by Paul Hsieh
Copyright May 2007
Introduction and History
YouTube is a fantastic tool for giving people a voice that can be heard
around the world without filtering intermediaries. In mid to late 2006, an
interesting group of appeared on YouTube. They were atheists. After a few
videos by the infidel guy starting in Dec 2005, there eventually
followed others (starting in late June 2006) such as PFUNK1, AngryAtheist, MrMortonBlogs and a few others. xmeltrut, CapnOAwesome, Nick Gisburne, Aborted
Soul and pdoeman soon signed up and started to gain some small amount of
momentum. It was all soon followed by a featured
video listing statistics which seemed to put atheists in a good light,
followed by a list of prominant people who are or were atheist. A handful of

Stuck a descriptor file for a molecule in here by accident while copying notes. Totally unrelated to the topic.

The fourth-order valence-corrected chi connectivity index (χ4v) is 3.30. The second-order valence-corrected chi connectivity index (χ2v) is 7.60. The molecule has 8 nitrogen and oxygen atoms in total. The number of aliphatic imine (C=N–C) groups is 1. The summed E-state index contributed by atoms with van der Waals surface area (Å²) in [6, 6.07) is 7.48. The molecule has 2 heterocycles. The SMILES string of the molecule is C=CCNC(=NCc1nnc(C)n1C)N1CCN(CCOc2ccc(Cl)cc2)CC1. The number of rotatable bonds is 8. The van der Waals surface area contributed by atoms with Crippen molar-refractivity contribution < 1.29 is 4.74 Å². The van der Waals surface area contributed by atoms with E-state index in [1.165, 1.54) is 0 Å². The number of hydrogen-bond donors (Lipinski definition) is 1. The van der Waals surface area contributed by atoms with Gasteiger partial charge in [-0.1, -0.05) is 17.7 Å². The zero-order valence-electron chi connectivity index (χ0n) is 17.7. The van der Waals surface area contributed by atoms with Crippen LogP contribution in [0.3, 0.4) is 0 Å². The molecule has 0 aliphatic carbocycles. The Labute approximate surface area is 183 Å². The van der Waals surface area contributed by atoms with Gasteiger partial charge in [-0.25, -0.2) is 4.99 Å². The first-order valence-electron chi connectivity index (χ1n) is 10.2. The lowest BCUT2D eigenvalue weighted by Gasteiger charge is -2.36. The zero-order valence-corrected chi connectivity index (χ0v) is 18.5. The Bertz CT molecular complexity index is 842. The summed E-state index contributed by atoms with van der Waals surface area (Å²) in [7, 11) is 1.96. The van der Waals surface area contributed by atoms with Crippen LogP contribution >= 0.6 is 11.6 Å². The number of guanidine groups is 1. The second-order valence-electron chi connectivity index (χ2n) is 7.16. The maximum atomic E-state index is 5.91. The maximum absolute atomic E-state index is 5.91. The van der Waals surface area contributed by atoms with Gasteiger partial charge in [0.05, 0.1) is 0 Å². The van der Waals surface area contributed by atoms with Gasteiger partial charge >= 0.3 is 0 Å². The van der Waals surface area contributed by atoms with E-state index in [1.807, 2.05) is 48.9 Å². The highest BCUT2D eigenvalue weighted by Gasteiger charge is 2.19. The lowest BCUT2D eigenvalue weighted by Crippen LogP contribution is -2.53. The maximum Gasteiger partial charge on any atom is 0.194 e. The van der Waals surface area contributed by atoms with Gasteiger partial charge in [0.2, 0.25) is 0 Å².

very vocal atheists (CapnOAwesome, theAmazingAtheist, theboringdispatcher, Nick Gisburne, BrettKeane, ridi0t, chadagg,
GIIVideo, imrational, Pat
Condell) started making and uploading videos that would routinely rank
amongst the top 100 rated, discussed or watched. This created a small
community of atheists (which included myself
and others) that would occasionally challenge theists or present atheist
discussions and basically "keeping the atheism discussion going".
This was in some sense also spurred on by the books "The God Delusion" by
Richard Dawkins, and "Letter to a Christian Nation" by Sam Harris, which were
published earlier in the year and which they had spent considerable time
promoting in the mainstream media (Julia Sweeney, Dennet, Carrier, Pinker?).
This buzz resonated with this small band of atheists. Two high quality